The human Body (Home)
..that skin is the largest organ of the human body? It stretches over about 1.7 square metres.
Human skin is made up of two layers: the epidermis, which is the outer layer, and the dermis, which is the inner layer.
Epidermis: This part of the skin is where we find a chemical layer called melanin, which gives skin its colour. The amount of melanin in each cell increases, following exposure to sunlight. The epidermis varies in thickness, from 0.1mm in the eyelid, to over 1mm on the palms of the hands and soles of the feet. Skin is always replacing itself, layer after layer. New skin forms beneath old skin, and is constantly being pushed out towards the surface as new skin forms underneath. The rate at which we 'shed' skin generally equals the rate at which new cells are formed.
Dermis: Here is where we find the many specialised structures of the skin: nerves; blood vessels; sweat glands and the roots of hairs.
Nerves: A large number of nerve fibres are present in this layer of the skin. They are one of the most important components of this organ as they not only allow us to feel sensations, such as pain and temperature, but they also regulate the activity of sweat glands and blood
Blood vessels: The blood vessels provide nourishment for other structures within the dermis as well as the cells of the epidermis. Heat regulation is also dependent on this blood supply. The arterioles (tiny arteries) of the skin contain smooth muscles which contract in response to the cold, and relax in response to heat. This is why certain parts of our bodies may become a slight shade of white or blue in the cold, because the blood supply has been constricted to minimise heat loss. Adequate blood flow to the vital organs, such as the brain and heart, is thus maintained. When it is hot, the walls of the arterioles relax, and being so close to the external environment, the blood that passes through these arterioles is cooled, and thus the body is kept at normal temperatures. This is one mechanism the body uses to cool down. Another is through sweating.
Sweat glands: These glands consist of coiled tubes in the dermal layer, which extend upwards to open onto the skin surface. When it is hot, or when a person exercises, the body heats up and needs to be cooled down. The watery fluid which is secreted through these sweat glands, which we call sweat or perspiration, is to help the body cool down. Have you ever put water on your face on a hot day, and noticed that it made the breeze slightly cooler? Sweat works in the same way.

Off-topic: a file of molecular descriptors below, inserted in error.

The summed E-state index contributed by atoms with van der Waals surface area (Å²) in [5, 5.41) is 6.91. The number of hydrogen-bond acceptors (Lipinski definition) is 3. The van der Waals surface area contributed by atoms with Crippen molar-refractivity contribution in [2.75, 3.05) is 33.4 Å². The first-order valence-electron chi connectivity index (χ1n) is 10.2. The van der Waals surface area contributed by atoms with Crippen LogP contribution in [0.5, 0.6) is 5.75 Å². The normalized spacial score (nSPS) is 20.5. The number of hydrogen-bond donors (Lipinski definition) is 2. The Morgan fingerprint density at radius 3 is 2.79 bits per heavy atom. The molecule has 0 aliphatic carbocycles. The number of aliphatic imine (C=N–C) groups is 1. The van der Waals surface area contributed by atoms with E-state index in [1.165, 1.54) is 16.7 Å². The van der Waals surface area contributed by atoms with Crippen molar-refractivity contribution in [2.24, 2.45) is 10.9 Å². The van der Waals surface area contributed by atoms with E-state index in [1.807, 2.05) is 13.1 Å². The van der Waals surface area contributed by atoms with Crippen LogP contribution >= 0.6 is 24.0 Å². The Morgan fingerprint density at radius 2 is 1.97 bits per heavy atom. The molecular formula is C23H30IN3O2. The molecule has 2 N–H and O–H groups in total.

Hairs: There are two types of hair that are found on the skin:
The base of a hair follicle is formed by what is called a papilla, and it is from here that hair grows. In this papilla, there is a layer of melanocytes which gives hair its colour. Once a hair has been shed, the growing phase of that particular follicle starts over and a new one soon emerges.
Sebaceous glands: These structures
So, what does the skin do?
Located in our skin are many skin receptors which allow us to feel such things as heat, cold and pain. The receptors in our skin responsible for the sense of touch send impulses to the brain, and thus an object or temperature is felt. If the brain detects that the external environment is too cold or too hot, a homeostatic response is initiated.
When it is cold, the muscles in the arterioles (tiny arteries) of the skin constrict to decrease blood flow to the skin. This is to ensure that blood supply to the vital organs remains constant, and that blood temperature does not become too cold. Erectile muscles situated behind the hair follicles cause hairs to stand up. This is to trap a layer of heat between the hairs and the skin.
When it is hot, the muscles in the arterioles relax. Because these arterioles are closer to the surface of the skin and the external environment, the blood within them is cooled by such things as cold water or a cool breeze. If the body really starts to overheat, sweat glands in the skin go one step further and secrete a watery fluid, which cools the skin down even further.